6.2.  Meta-Analysis and Heterogeneity Assessment 
Our screening revealed the studies of rigorous methods of RCTs. The six domains of risk bias assessed revealed that the biases were reduced in the most of included studies. 
This meta-analysis included nine RCTs, comparing the Mean Difference (MD) of age between Supervised and no supervised exercises in breast lymphedema cancer. The age range of the mothers varies from 50 to 60 years old. The MD of between supervised exercises and no supervised exercises was -0.34 (95%CI -1.23 to 0.56, 9 studies, 483 females) forest plot Figure 2. The results were not statistically significant with p-value of 0.46. The pooled effect size of supervised exercises versus no supervised exercises in reducing LE volume has shown low evidence that supervised exercises programs reduce LE volume compared to no supervised exercises 1.35 (95%CI 0.63 to 2.07, 6 studies, 371 females, P=0002). Heterogeneity: Tau² = 0.71; Chi² = 112.14, df = 5 (P < 0.00001); I² = 96%.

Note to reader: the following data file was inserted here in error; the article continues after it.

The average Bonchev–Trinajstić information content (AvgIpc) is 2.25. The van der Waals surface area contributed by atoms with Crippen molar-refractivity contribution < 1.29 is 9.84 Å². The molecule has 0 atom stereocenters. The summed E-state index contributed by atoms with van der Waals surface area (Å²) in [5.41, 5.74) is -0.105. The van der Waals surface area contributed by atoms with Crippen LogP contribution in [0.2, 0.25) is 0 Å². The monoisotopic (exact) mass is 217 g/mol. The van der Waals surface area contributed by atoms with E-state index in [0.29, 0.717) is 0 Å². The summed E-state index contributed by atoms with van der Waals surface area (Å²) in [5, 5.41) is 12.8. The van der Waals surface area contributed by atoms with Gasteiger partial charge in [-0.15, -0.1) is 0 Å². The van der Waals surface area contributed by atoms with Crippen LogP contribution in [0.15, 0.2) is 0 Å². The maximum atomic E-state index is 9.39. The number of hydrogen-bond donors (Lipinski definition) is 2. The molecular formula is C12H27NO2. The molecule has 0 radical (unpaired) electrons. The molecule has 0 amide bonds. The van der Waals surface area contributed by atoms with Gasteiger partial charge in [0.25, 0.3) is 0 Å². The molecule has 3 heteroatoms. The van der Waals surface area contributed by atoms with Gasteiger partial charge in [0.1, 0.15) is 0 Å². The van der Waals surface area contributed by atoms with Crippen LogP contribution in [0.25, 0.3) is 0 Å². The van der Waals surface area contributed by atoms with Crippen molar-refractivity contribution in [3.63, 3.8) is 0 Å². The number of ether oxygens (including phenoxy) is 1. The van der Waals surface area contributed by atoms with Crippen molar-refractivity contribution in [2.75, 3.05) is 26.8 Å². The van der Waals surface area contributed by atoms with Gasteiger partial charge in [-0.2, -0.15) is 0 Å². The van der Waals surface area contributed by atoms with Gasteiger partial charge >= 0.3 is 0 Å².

These results have shown that the MD was 35% reduced in supervised exercises compared to no supervised exercises (Statistically significant with P=0.0002) forest plot Figure 3. However, the statistical heterogeneity between RCTs was high. The pooled summary of supervised exercises versus no supervised exercises in improving HRQOL has shown moderate evidence that supervised exercises enhanced the MD HRQOL compared to no supervised exercises 3.02 (95%CI 2.59 to 3.45, 4 studies, 201 females, P <0.00001). The results were statistically significant. Forest plot Figure 4 shows the pooled effect size and grading is included in forest plot interpretation Figure 5. Heterogeneities were assessed in three forest plots. The overall clinical heterogeneity was high in all meta-analysis. Bias assessment revealed that the random allocation was adequate in all RCTs. Confounding was minimized and then the Cochrane tool of bias assessment does not mention it. Other risk of bias was likely; the final report was graded as moderate. Therefore, further research is likely to have an important impact on our confidence in the estimate of effect and may change the estimate.